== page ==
Hostels have a strong foundation in Europe and Asia where younger people default to shared accommodation. The United States lack a strong hostel culture, so well-known hotel brands have a better shot at grabbing these consumers’ attention.
More competition from independent hotel brands and new hostel groups will put pressure on existing hostel groups. When I spoke with a hostel owner in San Diego a few months ago, we discussed the emerging brands that attract the same type of guests as hostels.
Independent properties that offer a fun, chic environment, like Commune Hotels, also pose a similar threat that the large hotel brands do. While they offer a different type of experience, it’s similar in nature to a hostel experience. It’s fun, young, and social. As Commune Hotels preaches on their website, they’re focused on integrating their properties with the local culture while adding to it.
We expect to see an increase in new hostel brands, as well as see existing brands expand. Generator Hostels is a perfect example of a brand that’s quickly expanding. They have more than ten properties open right now and plan to open two more in Rome and Stockholm in 2016.
With an increased interest in hostel culture, a large investment and focus on new properties will not surprise us. Development almost always follows current trends, and this one is just getting started.
During our webinar, someone raised a question concerning couch surfer websites like couchsurfing.com. For those unfamiliar, couch surfing websites connect travelers with locals who are willing to lend out their couch or floor for little or no cost. Couchsurfing, in my opinion, definitely follows current experiential travel trends. People want to feel like a local when they travel, and couch surfing offers that experience.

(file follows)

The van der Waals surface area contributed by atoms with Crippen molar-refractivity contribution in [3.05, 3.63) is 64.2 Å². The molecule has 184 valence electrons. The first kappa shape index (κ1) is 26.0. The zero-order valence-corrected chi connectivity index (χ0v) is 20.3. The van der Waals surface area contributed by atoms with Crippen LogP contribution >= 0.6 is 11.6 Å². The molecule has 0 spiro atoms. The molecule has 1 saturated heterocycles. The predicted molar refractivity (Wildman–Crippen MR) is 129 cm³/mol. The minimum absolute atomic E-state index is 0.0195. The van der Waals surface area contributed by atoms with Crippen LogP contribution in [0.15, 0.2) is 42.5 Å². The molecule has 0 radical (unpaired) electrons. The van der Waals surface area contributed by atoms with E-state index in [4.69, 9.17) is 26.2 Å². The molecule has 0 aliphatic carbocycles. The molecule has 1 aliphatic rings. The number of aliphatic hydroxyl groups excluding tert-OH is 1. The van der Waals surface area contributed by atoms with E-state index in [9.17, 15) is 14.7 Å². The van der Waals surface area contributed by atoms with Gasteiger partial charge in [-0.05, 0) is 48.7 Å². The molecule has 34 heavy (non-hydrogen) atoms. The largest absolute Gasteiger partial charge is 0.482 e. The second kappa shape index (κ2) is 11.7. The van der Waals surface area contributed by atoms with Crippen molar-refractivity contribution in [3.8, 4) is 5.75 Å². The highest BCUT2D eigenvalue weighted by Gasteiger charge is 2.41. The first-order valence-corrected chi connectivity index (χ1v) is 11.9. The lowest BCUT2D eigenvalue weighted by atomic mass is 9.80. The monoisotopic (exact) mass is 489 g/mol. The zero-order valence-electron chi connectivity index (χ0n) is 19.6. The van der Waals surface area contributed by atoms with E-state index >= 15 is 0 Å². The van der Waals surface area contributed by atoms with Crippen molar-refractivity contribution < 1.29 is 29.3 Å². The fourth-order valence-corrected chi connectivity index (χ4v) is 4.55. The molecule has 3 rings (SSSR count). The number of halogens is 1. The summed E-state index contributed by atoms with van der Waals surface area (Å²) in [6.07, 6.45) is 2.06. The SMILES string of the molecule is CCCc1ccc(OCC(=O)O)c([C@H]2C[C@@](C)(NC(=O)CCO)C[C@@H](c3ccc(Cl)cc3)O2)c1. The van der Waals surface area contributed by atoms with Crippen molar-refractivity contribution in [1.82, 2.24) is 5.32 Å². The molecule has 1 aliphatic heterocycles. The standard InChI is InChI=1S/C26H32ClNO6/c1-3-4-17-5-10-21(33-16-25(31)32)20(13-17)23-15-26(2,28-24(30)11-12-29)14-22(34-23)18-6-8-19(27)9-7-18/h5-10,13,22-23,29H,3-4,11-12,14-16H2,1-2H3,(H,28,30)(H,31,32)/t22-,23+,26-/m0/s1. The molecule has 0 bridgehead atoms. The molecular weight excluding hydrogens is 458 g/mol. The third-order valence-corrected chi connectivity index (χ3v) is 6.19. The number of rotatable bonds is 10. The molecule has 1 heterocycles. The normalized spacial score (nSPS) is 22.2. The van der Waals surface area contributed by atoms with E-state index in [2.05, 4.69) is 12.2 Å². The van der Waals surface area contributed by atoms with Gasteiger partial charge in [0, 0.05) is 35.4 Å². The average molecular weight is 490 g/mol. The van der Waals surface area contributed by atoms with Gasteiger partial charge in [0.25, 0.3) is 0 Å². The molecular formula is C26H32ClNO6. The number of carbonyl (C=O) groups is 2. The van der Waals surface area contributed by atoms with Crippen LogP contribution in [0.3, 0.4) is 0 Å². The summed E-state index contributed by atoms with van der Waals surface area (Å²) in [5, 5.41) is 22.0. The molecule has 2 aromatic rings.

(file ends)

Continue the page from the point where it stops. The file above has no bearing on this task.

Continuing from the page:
However, I don’t believe couch surfing poses a significant threat to hostels. Couchsurfing is great for those on a budget but lacks common amenities most travelers look for. Safety and accountability are a major concern while traveling, and couch surfing doesn’t offer the same level of trust that hostels or other properties offer.
And we’d be remiss not to mention the sharing economy as a potential threat to hospitality. I say potential because I think the sharing economy is more of an asset than a threat to hostels in general. While sharing economy platforms like Airbnb are filled with non-traditional inventory, hostels are able to take advantage of it as a low-commission online travel agency.
In the same way that couch surfing isn’t the most reliable way to travel, the sharing economy deals with many of the same problems. Airbnb tries their best to control the inventory on their site, but not every listing will meet people’s expectations. Hostels, bed and breakfasts, and other more traditional accommodation types can instill a sense of trust through their websites and existing reviews to increase their credibility. Using their existing assets, they can elevate themselves above the non-traditional inventory. It’s basically a win-win for both sharing economy platforms and hostels.
If you’re interested in reading a more in-depth opinion on the sharing economy, you can check out a previous article here.
We are living through an exciting time in hospitality where an increasing number of accommodation types are gaining popularity. Hostels are reaching the mainstream market and affecting the way existing hotel brands respond to new trends. If hostels can navigate through increasing competition and other alternative accommodations, it could become a major player in far more people’s travel plans.